Despite European leaders urging the UK to negotiate its exit quickly, the latest evidence of the intriguing reluctance to invoke Article 50 — and get the Brexit ball rolling — follows on from Boris Johnson’s comments that ‘there is no need for haste’. Arguably the political foot-dragging could point to the fact that the leadership of Britain has effectively become a poisoned chalice.
More recently, Johnson — one of the major architects of the current devastation — aimed to reassure us that it will be possible to keep all of the benefits of EU membership with none of the cost. While his cartoon-like optimism is nothing new, one can only wonder if he has been paying attention.
In an article penned for The Telegraph, the key figure in the Leave campaign wrote:
He said it goes without saying the UK is much better together in forging a new and better relationship with the EU based on free trade and partnership, rather than a federal system, adding:
There will still be intense and intensifying European cooperation and partnership in a huge number of fields: the arts, the sciences, the universities, and on improving the environment. EU citizens living in this country will have their rights fully protected, and the same goes for British citizens living in the EU.
The contradictory wish list continued:
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British people will still be able to go and work in the EU; to live; to travel; to study; to buy homes and to settle down.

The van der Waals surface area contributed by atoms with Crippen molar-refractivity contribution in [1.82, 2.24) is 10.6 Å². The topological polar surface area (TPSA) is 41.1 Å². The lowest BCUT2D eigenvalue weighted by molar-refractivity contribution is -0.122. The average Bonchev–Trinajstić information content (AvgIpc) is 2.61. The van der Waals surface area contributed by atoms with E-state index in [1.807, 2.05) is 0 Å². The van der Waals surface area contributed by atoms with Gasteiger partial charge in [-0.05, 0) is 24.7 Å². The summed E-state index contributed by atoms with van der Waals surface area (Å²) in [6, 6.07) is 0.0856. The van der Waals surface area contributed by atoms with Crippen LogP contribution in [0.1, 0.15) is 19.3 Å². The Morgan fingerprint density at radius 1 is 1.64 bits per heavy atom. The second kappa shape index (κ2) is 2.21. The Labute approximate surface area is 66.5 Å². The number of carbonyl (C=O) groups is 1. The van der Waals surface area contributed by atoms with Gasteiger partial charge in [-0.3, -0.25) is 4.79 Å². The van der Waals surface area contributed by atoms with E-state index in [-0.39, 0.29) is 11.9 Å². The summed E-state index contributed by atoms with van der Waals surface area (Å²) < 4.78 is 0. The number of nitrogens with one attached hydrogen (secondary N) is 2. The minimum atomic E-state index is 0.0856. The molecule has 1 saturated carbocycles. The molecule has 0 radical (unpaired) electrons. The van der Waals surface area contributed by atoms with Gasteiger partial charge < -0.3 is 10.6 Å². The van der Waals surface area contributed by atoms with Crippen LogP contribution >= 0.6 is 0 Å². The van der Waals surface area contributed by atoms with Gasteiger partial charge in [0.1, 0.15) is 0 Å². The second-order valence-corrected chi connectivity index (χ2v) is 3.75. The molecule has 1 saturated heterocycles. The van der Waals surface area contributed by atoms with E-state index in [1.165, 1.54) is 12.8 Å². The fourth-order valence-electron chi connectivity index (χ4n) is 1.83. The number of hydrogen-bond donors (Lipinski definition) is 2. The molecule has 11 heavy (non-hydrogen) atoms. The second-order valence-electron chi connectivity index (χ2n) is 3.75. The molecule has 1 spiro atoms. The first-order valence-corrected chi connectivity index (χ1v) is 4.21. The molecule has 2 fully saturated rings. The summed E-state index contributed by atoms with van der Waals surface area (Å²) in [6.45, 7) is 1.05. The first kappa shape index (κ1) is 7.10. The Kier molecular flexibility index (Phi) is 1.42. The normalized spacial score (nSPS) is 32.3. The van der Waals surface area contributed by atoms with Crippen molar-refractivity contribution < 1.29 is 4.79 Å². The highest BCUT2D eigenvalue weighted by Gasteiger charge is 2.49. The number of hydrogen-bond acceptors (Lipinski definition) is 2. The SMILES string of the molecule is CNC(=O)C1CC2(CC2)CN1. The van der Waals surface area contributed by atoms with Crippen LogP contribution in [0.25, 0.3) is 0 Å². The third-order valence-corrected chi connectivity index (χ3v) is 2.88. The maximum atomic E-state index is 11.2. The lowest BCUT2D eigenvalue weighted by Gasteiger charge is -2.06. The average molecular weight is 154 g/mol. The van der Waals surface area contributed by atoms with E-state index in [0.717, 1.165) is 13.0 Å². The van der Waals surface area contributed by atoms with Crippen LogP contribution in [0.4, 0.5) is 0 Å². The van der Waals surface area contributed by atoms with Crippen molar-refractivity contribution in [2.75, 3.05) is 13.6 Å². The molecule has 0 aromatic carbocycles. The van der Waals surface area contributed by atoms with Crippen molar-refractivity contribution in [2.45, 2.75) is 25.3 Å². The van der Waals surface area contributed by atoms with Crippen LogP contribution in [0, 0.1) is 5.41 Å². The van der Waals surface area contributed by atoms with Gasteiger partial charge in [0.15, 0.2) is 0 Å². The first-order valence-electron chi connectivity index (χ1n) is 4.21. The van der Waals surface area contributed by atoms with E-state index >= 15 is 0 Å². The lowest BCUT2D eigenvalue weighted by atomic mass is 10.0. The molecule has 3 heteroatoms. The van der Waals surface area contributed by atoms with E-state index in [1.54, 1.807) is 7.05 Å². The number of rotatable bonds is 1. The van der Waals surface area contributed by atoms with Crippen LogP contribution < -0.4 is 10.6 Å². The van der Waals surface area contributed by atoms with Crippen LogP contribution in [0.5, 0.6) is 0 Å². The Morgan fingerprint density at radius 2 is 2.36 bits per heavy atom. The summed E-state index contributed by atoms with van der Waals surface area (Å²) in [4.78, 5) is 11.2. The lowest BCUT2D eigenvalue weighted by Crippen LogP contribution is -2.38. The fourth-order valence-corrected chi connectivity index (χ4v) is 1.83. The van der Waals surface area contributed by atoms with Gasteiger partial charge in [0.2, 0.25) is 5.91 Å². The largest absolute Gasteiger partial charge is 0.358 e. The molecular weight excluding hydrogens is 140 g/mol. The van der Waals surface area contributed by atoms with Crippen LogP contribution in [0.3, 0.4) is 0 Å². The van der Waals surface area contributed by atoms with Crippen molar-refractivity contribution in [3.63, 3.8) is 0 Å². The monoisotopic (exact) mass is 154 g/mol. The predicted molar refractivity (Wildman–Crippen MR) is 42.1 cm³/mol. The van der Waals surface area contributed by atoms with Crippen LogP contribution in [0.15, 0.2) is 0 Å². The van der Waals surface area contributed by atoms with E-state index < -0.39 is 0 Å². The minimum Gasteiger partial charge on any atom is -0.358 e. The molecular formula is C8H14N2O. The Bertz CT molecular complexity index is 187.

So we can go there and Europeans can come here but there will be a points-based system? Anyone else confused?
With many still reeling as the reality of a new dawn sinks in, according to Boris, the only change will be that the UK will extricate itself from the EU’s ‘extraordinary and opaque’ system of legislation. Which again begs the question of how he sees this weekend’s carnage.
It isn’t only Boris. In his first public address since the Brexit result was announced, George Osborne has said Britain should not begin pulling out of the European Union until a new Prime Minister is in place. Attempting to allay fears of firms and investors, Mr Osborne claimed the UK economy is strong and ‘open for business’. His attempt to reassure markets followed a survey by the Institute of Directors (IoD) which found the majority of British businesses believed Brexit would negatively impact them. A quarter of those polled said they were putting hiring plans on hold, 5% were set to make workers redundant, and one in five were already considering moving operations outside the UK.
Not only did Leave voters wake up 24 hours after the result to realise they’d been lied to, but the economy is wrecked and the fallout continues to devastate the political establishment. At the same time, Britain is in danger of getting an un-elected Prime Minister, potentially fracturing into separate countries and a surge in hostility has prompted a chilling wave of hate crime.
That said, Johnson’s ‘all is well’ propaganda will do little to quell people’s fears. In fact, it could have the reverse effect by showing voters they have been exploited in a referendum that potentially meant very little.
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